A four-year research project to measure the Antarctic ice has found that it has contributed little to rising sea levels this century - but paradoxically this means that the loss of land to the sea in the next century is likely to be greater than forecast so far.
The results of the study indicate that for the past 100 years, when sea levels have risen by a global average of 18cm (7in), factors such as the thermal expansion of the oceans and melting mountain glaciers have played a far greater role than the melting of the Antarctic ice sheets.
Professor Duncan Wingham, of University College London and leader of the international project team, said: "As a consequence of our research we should be able to produce more accurate predictions of future sea-level rises. Indeed, it is possible that the consequences of global warming on sea level rise has been underestimated."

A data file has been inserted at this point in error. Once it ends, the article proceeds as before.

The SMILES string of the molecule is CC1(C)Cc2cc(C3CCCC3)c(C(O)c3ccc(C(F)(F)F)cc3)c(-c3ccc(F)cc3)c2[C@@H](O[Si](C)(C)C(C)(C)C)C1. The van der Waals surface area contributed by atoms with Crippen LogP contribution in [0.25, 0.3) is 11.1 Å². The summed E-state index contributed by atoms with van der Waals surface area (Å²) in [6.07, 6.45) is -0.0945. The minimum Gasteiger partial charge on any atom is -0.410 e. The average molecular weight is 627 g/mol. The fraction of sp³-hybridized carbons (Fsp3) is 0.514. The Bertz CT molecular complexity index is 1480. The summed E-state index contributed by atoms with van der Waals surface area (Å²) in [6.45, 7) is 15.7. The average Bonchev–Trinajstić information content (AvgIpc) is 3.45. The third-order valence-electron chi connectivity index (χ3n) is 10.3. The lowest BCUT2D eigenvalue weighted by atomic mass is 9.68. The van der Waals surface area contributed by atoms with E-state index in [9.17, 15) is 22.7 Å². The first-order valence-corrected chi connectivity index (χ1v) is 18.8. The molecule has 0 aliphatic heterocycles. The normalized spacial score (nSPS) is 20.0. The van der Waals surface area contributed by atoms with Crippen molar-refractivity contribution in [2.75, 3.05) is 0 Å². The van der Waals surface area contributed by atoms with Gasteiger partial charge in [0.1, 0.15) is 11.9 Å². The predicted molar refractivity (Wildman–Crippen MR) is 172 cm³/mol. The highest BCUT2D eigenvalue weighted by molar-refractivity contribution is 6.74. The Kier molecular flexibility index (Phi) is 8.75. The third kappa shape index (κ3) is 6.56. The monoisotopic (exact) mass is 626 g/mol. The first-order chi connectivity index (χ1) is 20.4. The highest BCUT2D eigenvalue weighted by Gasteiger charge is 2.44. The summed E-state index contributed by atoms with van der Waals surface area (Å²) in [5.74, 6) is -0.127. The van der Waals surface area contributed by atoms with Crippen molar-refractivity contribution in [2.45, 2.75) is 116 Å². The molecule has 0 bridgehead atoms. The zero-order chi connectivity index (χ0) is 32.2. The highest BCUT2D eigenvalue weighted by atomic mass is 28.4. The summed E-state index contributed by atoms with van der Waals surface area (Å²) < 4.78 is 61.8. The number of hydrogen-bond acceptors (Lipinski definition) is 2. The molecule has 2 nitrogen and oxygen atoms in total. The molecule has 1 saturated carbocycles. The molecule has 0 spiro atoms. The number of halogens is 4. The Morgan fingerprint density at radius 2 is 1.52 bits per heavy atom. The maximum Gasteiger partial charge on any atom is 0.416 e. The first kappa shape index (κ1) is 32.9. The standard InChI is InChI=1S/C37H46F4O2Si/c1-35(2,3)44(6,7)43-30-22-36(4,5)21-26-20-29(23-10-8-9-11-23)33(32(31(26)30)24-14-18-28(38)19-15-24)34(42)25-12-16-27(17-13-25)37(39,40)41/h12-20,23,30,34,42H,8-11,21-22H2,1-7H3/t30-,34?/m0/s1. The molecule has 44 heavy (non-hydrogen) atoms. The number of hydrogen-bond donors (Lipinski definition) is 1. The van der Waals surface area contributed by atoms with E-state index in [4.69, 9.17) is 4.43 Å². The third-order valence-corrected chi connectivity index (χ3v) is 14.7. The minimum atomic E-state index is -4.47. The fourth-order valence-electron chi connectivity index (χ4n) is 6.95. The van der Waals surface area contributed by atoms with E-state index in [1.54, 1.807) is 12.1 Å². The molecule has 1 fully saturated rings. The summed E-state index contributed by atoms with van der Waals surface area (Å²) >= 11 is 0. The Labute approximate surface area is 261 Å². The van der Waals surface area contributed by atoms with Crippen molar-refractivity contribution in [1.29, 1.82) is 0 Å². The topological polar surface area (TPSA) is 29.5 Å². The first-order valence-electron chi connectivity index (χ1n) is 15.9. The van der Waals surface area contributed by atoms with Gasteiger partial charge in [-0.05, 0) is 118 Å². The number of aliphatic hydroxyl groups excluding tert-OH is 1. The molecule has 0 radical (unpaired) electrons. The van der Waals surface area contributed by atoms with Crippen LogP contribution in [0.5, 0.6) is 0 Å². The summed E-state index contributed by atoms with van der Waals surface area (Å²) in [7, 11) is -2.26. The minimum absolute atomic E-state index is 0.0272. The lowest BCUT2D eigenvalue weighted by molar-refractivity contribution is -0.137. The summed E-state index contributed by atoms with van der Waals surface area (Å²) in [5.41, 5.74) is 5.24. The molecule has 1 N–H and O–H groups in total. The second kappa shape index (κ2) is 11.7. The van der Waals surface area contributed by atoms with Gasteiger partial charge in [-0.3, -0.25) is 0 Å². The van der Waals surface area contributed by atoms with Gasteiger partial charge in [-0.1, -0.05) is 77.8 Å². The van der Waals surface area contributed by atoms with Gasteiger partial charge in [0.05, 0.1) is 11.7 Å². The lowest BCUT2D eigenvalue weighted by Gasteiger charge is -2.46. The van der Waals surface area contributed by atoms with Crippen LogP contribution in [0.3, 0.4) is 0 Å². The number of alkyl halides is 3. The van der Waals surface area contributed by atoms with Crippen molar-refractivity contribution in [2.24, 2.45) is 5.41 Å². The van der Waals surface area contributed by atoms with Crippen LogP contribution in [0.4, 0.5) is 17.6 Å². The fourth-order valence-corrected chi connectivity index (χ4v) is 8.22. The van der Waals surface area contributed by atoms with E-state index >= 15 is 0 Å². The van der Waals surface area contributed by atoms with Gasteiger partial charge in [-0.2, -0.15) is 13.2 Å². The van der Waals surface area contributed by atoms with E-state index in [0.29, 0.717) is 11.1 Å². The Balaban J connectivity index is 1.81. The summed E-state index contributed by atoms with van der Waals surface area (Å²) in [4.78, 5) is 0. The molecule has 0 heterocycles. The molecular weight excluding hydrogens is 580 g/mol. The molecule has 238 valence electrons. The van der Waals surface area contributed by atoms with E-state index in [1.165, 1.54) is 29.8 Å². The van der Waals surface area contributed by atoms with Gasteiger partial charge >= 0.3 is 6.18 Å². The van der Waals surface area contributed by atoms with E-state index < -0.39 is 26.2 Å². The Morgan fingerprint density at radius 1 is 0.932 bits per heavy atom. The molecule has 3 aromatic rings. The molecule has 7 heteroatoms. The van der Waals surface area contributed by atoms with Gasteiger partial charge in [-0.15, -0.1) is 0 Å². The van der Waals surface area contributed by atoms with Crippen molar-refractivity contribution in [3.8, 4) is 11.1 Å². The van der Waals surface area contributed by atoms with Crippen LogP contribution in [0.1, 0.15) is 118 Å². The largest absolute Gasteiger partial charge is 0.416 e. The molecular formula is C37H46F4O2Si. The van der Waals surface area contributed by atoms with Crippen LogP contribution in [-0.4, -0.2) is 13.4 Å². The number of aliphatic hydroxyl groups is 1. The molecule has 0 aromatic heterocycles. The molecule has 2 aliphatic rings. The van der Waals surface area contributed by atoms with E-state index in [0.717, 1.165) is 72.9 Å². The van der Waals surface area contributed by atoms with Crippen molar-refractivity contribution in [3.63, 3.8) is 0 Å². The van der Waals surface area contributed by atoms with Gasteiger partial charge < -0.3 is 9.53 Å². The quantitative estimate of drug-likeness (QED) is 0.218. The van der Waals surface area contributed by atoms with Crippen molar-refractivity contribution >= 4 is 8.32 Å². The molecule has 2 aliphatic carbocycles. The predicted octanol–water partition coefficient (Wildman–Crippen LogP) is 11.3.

Professor Wingham said it is reasonable to speculate that the rise in sea level next century is likely to be nearer to the higher predictions of 80cm (31in) rather than the lower predictions of 50cm (20in).
The researchers, who publish their results in the journal Science, collected more than four million radar measurements of the Antarctic ice between 1992 and 1996, which showed that the ice sheet's thickness changed by an average of less than 1cm.
"Many millions of people throughout the world live within one metre of sea level," Professor Wingham said. "They could all be under water in two centuries if models of the thermal expansion of the ocean due to global warming are correct.
"These findings make the Antarctic ice sheet look an unlikely source for the sea level rise we have observed this century. If this is the case we now have a problem explaining the rise," he said. "Other sources of rise must be underestimated. In particular it is possible that the effect of global warming on thermal expansion is larger than we thought."Reuse content